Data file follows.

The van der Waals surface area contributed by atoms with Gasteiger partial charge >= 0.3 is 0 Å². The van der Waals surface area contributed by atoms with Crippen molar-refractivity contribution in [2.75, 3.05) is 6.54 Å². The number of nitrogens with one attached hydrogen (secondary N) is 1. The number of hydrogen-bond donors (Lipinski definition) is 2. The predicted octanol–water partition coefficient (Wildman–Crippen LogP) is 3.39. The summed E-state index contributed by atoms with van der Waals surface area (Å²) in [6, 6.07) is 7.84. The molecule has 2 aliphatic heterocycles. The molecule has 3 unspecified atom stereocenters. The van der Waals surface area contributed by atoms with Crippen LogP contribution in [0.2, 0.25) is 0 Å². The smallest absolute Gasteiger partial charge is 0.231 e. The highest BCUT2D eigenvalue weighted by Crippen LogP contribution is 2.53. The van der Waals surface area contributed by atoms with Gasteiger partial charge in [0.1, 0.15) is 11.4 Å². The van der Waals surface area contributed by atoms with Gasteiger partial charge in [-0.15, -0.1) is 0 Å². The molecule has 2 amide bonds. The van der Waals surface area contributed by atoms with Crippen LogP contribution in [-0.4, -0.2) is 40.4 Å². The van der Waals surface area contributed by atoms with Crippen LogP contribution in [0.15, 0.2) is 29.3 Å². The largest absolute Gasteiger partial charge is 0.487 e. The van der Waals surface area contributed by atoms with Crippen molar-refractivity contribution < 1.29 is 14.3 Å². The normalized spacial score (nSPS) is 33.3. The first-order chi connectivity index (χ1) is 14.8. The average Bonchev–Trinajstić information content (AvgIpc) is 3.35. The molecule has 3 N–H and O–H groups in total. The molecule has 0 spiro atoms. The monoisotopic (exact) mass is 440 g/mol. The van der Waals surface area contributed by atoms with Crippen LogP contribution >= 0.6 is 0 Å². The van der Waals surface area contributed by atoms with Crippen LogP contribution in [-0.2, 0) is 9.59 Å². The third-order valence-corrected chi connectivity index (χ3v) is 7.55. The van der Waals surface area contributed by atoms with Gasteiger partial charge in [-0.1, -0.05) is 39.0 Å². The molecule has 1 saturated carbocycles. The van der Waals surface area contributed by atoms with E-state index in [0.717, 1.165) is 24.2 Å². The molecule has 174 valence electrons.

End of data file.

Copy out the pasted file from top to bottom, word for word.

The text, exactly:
The van der Waals surface area contributed by atoms with Gasteiger partial charge >= 0.3 is 0 Å². The van der Waals surface area contributed by atoms with Crippen molar-refractivity contribution in [2.75, 3.05) is 6.54 Å². The number of nitrogens with one attached hydrogen (secondary N) is 1. The number of hydrogen-bond donors (Lipinski definition) is 2. The predicted octanol–water partition coefficient (Wildman–Crippen LogP) is 3.39. The summed E-state index contributed by atoms with van der Waals surface area (Å²) in [6, 6.07) is 7.84. The molecule has 2 aliphatic heterocycles. The molecule has 3 unspecified atom stereocenters. The van der Waals surface area contributed by atoms with Crippen LogP contribution in [0.2, 0.25) is 0 Å². The smallest absolute Gasteiger partial charge is 0.231 e. The highest BCUT2D eigenvalue weighted by Crippen LogP contribution is 2.53. The van der Waals surface area contributed by atoms with Gasteiger partial charge in [0.1, 0.15) is 11.4 Å². The van der Waals surface area contributed by atoms with Gasteiger partial charge in [-0.15, -0.1) is 0 Å². The molecule has 2 amide bonds. The van der Waals surface area contributed by atoms with Crippen LogP contribution in [-0.4, -0.2) is 40.4 Å². The van der Waals surface area contributed by atoms with Crippen LogP contribution in [0.15, 0.2) is 29.3 Å². The largest absolute Gasteiger partial charge is 0.487 e. The van der Waals surface area contributed by atoms with Crippen molar-refractivity contribution < 1.29 is 14.3 Å². The normalized spacial score (nSPS) is 33.3. The first-order chi connectivity index (χ1) is 14.8. The average Bonchev–Trinajstić information content (AvgIpc) is 3.35. The molecule has 3 N–H and O–H groups in total. The molecule has 0 spiro atoms. The monoisotopic (exact) mass is 440 g/mol. The van der Waals surface area contributed by atoms with Crippen LogP contribution >= 0.6 is 0 Å². The van der Waals surface area contributed by atoms with Crippen LogP contribution in [-0.2, 0) is 9.59 Å². The third-order valence-corrected chi connectivity index (χ3v) is 7.55. The van der Waals surface area contributed by atoms with Gasteiger partial charge in [-0.1, -0.05) is 39.0 Å². The molecule has 1 saturated carbocycles. The van der Waals surface area contributed by atoms with E-state index in [0.717, 1.165) is 24.2 Å². The molecule has 174 valence electrons.